Syllabus

The aim of this course is to provide students with a clearer understanding of the contribution that genes make to individual differences in behavior. Students will be in a better position to evaluate evidence for and against genetic and environmental influences. They will also gain an appreciation of the interrelationships of biological and social causes of behavior and will gain a better understanding of influences that might affect themselves and others.

Course Objectives

There are no prerequisites for Psyc 408. If you think the material sounds interesting, this class is for you. This semester, we will:

  • Understand how the basic principles of genetics can be used in the study of behavior.
  • Evaluate the extent to which human individual differences are influenced by genes
  • Consider the implications of genetic knowledge in psychology.

This is a highly interactive class. Success depends on students learning from and respecting one another. This respect includes the time and effort contributed by each student to the learning of the group.

The course will be intellectually demanding and will require a substantial amount of reading, active participation in discussion, and attentive development of a serious term paper. If you have any concerns about your preparedness for this course, please email the instructor at .

This is an undergraduate 3-credit hour course and a graduate 4-credit hour course. The course is 15 weeks long (not including Fall Break). You should dedicate approximately 9 hours per week to working on the course itself, but actual time commitments will vary depending on your input, needs, and personal study habits. You are expected to log on to the course website and check your email a minimum of 4 days per week, but as discussions develop, you will probably need to do so more frequently.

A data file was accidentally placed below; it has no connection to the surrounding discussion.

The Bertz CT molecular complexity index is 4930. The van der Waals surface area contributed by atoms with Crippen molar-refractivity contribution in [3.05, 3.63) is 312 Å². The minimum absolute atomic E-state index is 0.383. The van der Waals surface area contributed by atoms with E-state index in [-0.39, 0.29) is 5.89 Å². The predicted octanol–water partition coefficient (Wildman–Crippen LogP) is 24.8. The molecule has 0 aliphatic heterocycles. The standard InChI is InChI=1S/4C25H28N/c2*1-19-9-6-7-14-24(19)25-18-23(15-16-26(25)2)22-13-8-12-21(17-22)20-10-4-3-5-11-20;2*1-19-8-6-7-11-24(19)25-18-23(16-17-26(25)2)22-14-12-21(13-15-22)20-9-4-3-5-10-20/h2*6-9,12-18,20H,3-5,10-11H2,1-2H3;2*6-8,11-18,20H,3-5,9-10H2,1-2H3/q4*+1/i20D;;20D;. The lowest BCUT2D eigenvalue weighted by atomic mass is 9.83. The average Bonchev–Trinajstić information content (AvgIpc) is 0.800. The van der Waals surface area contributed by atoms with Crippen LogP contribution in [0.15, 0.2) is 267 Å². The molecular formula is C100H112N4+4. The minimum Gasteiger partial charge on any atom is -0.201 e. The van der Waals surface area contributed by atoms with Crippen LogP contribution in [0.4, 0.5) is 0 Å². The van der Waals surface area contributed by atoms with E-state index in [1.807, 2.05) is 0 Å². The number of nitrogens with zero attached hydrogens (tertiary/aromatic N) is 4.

There is no required textbook for this course. All required readings will be linked/provided through the course website.

xkcd, “DNA” XKCD comic “DNA”

Grades

Grades are assigned based on your final point total at the end of the semester, out of a possible 100 points. Points come from two sources: participation throughout the semester (50%) and assignments leading to a term paper (50%).

Points Letter Grade
90+ A
80 - 89.999 B
70 - 79.999 C
60 - 69.999 D
<60 F

Participation activities and course project assignments are scaled such that each point earned is expected to correspond to about 1 to 1.5 hours of effort, including time required to both prepare (eg. read articles, view lectures) and complete (eg. write) the task.

Course Components

This course will consist of the following components:

  • Prep Work (ungraded)
    • Each week will begin with an overview in the form of “lecture notes”, which will explain what the week is about, what learning goals you are expected to achieve, and in what activities you will participate. There will also be a list of materials for you to review (such as readings or recorded videos). In some cases, optional or supplemental readings may be listed for further study.
    • The term Prep Work comes from kitchens and restaurants. It is the washing, cutting, pickling, station setting-up (mise en place), etc. that makes sure you’re ready to cook a dish. You do not want to be cutting onions or breaking down a chicken when the dinner rush begins and a large table places an order, and you do not want to save reviewing these materials until the last minute when you’re trying to complete the Participation Activities. (Please forgive the metaphor.)
  • Participation Activities (50% of course grade)
    • Participation points are earned by completing smaller tasks each week and are due by Friday at 5:00 pm (Central time) of the week for which they are assigned. Each week will include a “menu” of participation activities for you to complete to earn up to 4 participation points per week. You do not need to complete all available activities, and you cannot earn more than 4 participation points per week. Participation activities may include commenting on readings, posting news or discussion questions to the class forum, reflecting on presented materials, and engaging in synchronous activities, such as attending Class Chats or participating in group learning activities. For those who are unable to attend synchronous class activities, there will be at LEAST four asynchronous participation activity options each week that can be completed at any time.